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Discussion Starter · #1 · (Edited)
I am planning an EV project for my momma (who's scared of the motorway), and just wanted to get some more informed opinions on whether the battery I'm looking at will be big enough. She drives maybe 30 miles a day, all on surface streets, and lives in Seattle (some hills but nothing crazy). Does a 72V, 100AH, battery pack sound like it would work for her? Or should I look for something higher voltage, or greater capacity, or both? Thanks in advance.
 

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It is going to depend on what vehicle is converted but I would generally recommend a somewhat higher capacity and higher voltage pack. Perhaps 96 volts at 100 amp hour using LiFePO4 cells would manage the desired goals if it was a light vehicle and rarely exceeded 35 mph.
 

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Discussion Starter · #3 ·
I was planning on using lead acid batteries actually. From what I've read they're less finicky and far more forgiving. As far as the car goes, I'm also looking at something like an Escort ZX2 or 2nd gen Probe. Something small but not ugly looking. With all that in mind, does 96V and 130-150AH sound more reasonable?
 

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I was planning on using lead acid batteries actually. From what I've read they're less finicky and far more forgiving. As far as the car goes, I'm also looking at something like an Escort ZX2 or 2nd gen Probe. Something small but not ugly looking. With all that in mind, does 96V and 130-150AH sound more reasonable?
When i got my Yaris, they had 14x12v Optima's giving 168v and they are rated at 50ah each. Best range when new was 25 miles at freeway speeds. When I purchased the car the batteries were only giving 10 miles, so Lead acid do not last long and Lithium are more economical in the long run. Gottdi here on the forum has some new 100ah High Power (not the best maker), but I certainly would put money into those as opposed to buying leadies. And his price may even compare to be about the same as good quality lead.

francis
 
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120 volts of at least 100 amp hour cells will do very well. Just don't drive the cells hard and they will do you well. I took mine into town with 8 miles total at 55 mph and the cells did real nice. About 2 or 3 miles around town just to drive then back home. 4 miles to town on the Hwy. 55 is the speed limits but most drive faster.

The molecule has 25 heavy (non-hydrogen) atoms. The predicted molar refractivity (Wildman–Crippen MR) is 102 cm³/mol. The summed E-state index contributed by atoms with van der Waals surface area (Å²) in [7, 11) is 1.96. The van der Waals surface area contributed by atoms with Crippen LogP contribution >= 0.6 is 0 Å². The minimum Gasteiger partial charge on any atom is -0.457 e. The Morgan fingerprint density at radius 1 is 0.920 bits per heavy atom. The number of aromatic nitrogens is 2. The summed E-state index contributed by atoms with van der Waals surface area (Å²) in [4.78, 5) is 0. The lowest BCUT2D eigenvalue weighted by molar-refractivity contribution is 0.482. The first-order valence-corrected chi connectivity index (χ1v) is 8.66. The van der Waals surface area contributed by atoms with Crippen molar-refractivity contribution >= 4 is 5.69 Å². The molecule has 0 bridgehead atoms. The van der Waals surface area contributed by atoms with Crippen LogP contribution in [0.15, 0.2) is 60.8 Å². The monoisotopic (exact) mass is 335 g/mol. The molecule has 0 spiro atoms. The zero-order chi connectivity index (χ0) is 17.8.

Pete :)

72 volts would be too hard on the Hi-Power 100 amp hour cells. The higher the voltage the the easier on the amp draw. So 120 minimum and you will have a pretty peppy little car too.
 

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Discussion Starter · #6 ·
My mother is actually scared of the motorway (probably has something to do with some jack-hole rearending her at 60), so being able to reach motorway speeds isn't necessary. The highest speed roads around here are 40mph. I'm not sure I want to spend all the extra money on a higher voltage pack and ancillary bits to make it motorway capable if she never goes on the motorway.
 

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I'm in seattle. I live in Georgetown (a south seattle neighborhood surrounded by industrial areas, boeing field, the duwamish river, and I-5), so many of my destinations are close by and don't have much if any hills on the route.

I have 126V, 200AH unheated flooded lead in my 1985 MR2. That battery pack will allow about 50 miles at freeway speeds under the best conditions (temperature, elevation, wind, etc) but for running around town in the rain and winter with all the stop and go, 30-35 miles is max. That is using about 8KwH.

A 120V, 100AH LiFePo4 pack would have at least the same 8kwH usable as what I can get under less-than-nominal conditions for lead acid pack, and would also weigh about a third as much (my FLA's weigh over 1200lbs) which would increase overall efficiency especially in city driving with more stop and go.

Strongly recommend 120V, 100AH. Your mom won't have to go fast, but the car will be able to if she wants. If you must stay with 72V, use 160AH cells and design the car with enough room to upsize the battery pack to at least 96V or preferably 120V, for future upgrade potential.

Been to any SEVA meetings yet? (next one: march 8th)
 
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